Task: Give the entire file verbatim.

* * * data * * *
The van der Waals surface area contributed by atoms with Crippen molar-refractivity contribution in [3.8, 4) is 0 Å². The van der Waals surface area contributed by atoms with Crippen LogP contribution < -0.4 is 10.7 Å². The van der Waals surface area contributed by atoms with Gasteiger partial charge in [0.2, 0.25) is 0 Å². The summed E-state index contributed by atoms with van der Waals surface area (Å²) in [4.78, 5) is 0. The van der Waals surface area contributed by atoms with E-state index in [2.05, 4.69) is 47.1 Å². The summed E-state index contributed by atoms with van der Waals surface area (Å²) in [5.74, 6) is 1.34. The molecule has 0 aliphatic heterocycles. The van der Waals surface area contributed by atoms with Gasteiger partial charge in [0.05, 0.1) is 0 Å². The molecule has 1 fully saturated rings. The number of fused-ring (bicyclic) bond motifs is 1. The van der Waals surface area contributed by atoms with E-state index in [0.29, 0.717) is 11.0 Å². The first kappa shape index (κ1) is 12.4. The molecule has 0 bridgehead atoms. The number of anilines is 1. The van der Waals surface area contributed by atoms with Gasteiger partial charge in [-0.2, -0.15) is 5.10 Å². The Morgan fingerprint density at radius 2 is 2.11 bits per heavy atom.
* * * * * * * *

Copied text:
The van der Waals surface area contributed by atoms with Crippen molar-refractivity contribution in [3.8, 4) is 0 Å². The van der Waals surface area contributed by atoms with Crippen LogP contribution < -0.4 is 10.7 Å². The van der Waals surface area contributed by atoms with Gasteiger partial charge in [0.2, 0.25) is 0 Å². The summed E-state index contributed by atoms with van der Waals surface area (Å²) in [4.78, 5) is 0. The van der Waals surface area contributed by atoms with E-state index in [2.05, 4.69) is 47.1 Å². The summed E-state index contributed by atoms with van der Waals surface area (Å²) in [5.74, 6) is 1.34. The molecule has 0 aliphatic heterocycles. The van der Waals surface area contributed by atoms with Gasteiger partial charge in [0.05, 0.1) is 0 Å². The molecule has 1 fully saturated rings. The number of fused-ring (bicyclic) bond motifs is 1. The van der Waals surface area contributed by atoms with E-state index in [0.29, 0.717) is 11.0 Å². The first kappa shape index (κ1) is 12.4. The molecule has 0 bridgehead atoms. The number of anilines is 1. The van der Waals surface area contributed by atoms with Gasteiger partial charge in [-0.2, -0.15) is 5.10 Å². The Morgan fingerprint density at radius 2 is 2.11 bits per heavy atom.